> Weekly Torah Portion > Beginner > A Life Lesson

Blame Game

Bereishit (Genesis 1:1-6:8 )

by Adam Lieberman

While living in the Garden of Eden, Adam and Eve were told by God that they can freely eat and enjoy everything the Garden had to offer. They just couldn't eat from the Tree of Knowledge of Good and Bad. A serpent came along and enticed Eve to eat fruit from this tree. After she ate from the tree, she gave some of its fruit to Adam. When God confronted Adam and Eve about their blatant disregard for His instructions....

"The man said, 'The woman whom you gave to be with me - she gave me of the tree, and I ate.' The woman said, 'The serpent deceived me, and I ate.' "

* * *


When people do something wrong, they usually have an instinctive reaction to either defend their actions or blame someone or something else for what they did.

So when God asked Adam why he ate from the tree, the first thing Adam did was go on the offensive, saying that he ate from the tree because of "the woman whom you gave to be with me..." According to Adam, his sin wasn't a result of his choices; it was because of a something that God did.

And when Eve was confronted about her actions, she also refused to take any responsibility for her free-will decision, and instead simply said, "The serpent deceived me..." Adam and Eve were punished by God not only for not listening to Him, but for also immediately casting blame for their actions elsewhere.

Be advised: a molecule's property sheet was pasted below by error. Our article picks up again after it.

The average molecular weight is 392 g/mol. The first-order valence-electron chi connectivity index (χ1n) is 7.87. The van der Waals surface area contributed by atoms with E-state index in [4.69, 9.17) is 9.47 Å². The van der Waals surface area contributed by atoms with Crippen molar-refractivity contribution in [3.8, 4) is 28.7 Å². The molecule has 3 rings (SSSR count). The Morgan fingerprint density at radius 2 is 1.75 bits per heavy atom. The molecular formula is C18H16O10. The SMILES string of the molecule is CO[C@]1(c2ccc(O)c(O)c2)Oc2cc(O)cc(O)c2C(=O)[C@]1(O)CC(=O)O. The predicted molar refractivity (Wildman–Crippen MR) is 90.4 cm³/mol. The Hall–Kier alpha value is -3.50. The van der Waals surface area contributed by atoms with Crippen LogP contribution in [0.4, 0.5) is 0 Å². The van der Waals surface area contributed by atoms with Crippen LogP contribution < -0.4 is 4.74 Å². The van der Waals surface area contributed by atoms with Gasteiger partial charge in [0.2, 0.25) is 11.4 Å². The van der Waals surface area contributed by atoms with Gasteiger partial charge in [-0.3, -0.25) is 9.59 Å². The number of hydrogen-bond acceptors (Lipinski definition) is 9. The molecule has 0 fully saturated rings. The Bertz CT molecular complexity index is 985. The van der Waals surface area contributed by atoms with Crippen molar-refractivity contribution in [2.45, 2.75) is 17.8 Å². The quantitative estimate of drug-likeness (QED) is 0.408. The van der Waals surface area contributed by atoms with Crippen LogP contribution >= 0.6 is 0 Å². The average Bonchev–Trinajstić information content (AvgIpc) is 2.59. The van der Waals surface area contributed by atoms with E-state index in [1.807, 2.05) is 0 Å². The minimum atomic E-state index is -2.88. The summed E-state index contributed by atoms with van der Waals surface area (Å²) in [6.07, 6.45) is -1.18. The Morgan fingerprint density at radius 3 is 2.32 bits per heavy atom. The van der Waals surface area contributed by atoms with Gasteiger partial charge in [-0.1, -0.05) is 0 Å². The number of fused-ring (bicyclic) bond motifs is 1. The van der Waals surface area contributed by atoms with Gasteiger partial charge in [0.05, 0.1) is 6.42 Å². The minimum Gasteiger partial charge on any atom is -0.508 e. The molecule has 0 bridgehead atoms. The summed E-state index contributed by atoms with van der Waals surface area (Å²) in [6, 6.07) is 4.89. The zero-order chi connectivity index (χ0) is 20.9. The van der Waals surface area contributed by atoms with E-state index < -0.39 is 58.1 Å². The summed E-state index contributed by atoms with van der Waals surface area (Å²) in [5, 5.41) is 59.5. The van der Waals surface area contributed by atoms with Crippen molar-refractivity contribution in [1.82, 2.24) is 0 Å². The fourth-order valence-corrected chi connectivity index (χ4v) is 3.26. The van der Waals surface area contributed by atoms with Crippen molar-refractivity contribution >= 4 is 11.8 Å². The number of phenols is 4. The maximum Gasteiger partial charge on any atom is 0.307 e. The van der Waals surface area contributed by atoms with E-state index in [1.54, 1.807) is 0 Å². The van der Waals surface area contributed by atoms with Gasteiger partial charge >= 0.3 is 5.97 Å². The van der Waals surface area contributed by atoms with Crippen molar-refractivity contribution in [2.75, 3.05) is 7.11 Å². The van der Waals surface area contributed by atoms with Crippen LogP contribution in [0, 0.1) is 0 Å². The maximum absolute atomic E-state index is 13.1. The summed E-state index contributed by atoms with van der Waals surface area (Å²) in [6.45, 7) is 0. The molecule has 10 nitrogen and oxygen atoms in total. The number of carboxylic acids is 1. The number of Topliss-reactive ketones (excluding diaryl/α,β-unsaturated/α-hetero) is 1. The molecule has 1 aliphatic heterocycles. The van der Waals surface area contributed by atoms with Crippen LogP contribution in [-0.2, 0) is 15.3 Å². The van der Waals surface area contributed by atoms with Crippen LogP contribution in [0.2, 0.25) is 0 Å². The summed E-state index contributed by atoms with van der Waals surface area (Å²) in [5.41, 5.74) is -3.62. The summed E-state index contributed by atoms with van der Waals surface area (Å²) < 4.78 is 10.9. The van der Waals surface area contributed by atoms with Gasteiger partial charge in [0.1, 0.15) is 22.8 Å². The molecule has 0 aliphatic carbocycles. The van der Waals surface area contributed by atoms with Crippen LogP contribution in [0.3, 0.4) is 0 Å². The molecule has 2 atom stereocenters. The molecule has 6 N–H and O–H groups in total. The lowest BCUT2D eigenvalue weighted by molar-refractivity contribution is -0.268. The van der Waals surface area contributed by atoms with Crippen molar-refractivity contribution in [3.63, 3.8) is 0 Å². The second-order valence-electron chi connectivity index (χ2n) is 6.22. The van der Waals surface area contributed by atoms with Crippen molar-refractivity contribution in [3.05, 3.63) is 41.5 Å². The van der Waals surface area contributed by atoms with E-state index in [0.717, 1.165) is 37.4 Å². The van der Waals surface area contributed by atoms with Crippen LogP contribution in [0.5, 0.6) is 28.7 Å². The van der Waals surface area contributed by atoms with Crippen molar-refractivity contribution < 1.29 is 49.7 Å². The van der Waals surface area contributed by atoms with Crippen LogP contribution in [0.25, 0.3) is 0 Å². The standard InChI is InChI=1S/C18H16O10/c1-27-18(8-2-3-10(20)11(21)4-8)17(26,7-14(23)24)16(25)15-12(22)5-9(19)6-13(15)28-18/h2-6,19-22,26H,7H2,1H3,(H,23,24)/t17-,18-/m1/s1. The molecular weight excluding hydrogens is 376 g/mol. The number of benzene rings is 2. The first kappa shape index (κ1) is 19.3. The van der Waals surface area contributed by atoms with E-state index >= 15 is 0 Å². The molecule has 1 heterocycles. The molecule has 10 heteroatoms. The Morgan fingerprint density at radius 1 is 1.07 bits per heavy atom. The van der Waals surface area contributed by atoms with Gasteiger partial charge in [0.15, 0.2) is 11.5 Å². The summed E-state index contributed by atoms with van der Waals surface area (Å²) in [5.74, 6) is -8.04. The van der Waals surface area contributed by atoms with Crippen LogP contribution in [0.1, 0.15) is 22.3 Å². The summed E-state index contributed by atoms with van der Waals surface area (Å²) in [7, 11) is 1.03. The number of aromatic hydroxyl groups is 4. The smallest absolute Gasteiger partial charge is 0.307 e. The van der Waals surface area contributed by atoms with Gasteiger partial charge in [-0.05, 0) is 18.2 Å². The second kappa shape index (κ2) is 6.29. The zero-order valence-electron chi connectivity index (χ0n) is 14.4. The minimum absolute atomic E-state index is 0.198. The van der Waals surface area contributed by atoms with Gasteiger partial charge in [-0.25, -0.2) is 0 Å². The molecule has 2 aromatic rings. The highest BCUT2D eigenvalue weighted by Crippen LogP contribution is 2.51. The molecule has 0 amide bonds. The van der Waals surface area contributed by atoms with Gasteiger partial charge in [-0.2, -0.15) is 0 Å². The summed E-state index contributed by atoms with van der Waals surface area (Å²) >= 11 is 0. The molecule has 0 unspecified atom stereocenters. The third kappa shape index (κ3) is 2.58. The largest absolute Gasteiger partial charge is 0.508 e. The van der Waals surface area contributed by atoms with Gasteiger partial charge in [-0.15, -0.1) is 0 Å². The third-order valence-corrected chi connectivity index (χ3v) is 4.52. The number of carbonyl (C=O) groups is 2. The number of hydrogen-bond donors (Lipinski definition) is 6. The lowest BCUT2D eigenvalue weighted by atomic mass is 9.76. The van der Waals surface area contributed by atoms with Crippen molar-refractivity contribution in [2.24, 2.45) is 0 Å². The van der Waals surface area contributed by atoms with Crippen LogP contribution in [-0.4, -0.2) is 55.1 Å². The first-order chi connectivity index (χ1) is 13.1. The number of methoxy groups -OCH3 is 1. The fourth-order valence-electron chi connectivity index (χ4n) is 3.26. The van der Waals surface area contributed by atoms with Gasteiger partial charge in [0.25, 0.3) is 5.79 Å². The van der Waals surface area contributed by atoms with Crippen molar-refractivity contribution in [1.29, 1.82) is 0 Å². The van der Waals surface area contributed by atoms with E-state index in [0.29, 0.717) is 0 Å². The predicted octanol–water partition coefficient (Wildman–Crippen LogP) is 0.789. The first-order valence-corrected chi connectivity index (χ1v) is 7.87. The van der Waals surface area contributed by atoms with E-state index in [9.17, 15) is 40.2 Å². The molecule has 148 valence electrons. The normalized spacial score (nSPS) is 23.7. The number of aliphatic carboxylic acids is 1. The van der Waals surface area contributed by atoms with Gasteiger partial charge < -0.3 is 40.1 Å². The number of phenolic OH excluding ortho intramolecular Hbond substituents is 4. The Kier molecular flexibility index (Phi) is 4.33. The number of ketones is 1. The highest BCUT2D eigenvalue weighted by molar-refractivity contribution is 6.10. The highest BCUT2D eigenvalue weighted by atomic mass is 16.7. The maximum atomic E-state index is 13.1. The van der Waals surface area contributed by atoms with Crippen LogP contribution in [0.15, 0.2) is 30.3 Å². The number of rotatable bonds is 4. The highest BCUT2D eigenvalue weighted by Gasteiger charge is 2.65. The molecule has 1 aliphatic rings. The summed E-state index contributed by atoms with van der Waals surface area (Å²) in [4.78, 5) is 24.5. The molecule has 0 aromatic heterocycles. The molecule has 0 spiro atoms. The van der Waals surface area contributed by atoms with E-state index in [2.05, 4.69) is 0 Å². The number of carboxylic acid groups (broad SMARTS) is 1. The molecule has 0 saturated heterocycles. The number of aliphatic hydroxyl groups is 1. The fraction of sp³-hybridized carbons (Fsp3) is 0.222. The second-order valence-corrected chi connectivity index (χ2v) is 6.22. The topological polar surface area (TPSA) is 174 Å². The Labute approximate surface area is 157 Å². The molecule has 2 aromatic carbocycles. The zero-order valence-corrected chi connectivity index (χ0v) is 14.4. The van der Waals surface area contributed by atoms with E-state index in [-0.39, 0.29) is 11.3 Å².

It's always easier, more convenient, and far less embarrassing to shift blame onto other people, circumstances, or to society for any negative or destructive decisions and actions we might make. Clearly, this isn't what God wants. Rather, he desires us to personally take complete and full ownership over everything that we do.

The reason for this is that there's nothing more empowering and liberating than personally taking true responsibility for all your actions. This is life-changing because you now have power to "choose and become" as opposed to being stuck in the "blame game." Power to choose right from wrong. Good or bad. Action or inaction. You will never again be a victim of circumstances, but rather will become a proactive decision maker who - through making the right choices - can recreate him/herself anew every day.

This isn't easy to do because it goes against our nature to immediately declare "I was wrong." But when you can truly acknowledge to yourself that it's you - and you alone - who's responsible for whatever you do - and not anyone or anything else - then you will have taken complete and total control of your life. And when you take full responsibility for everything you ever do, then you'll have recaptured ownership of your life and with God's help you can do and become anything you've ever dreamed possible.

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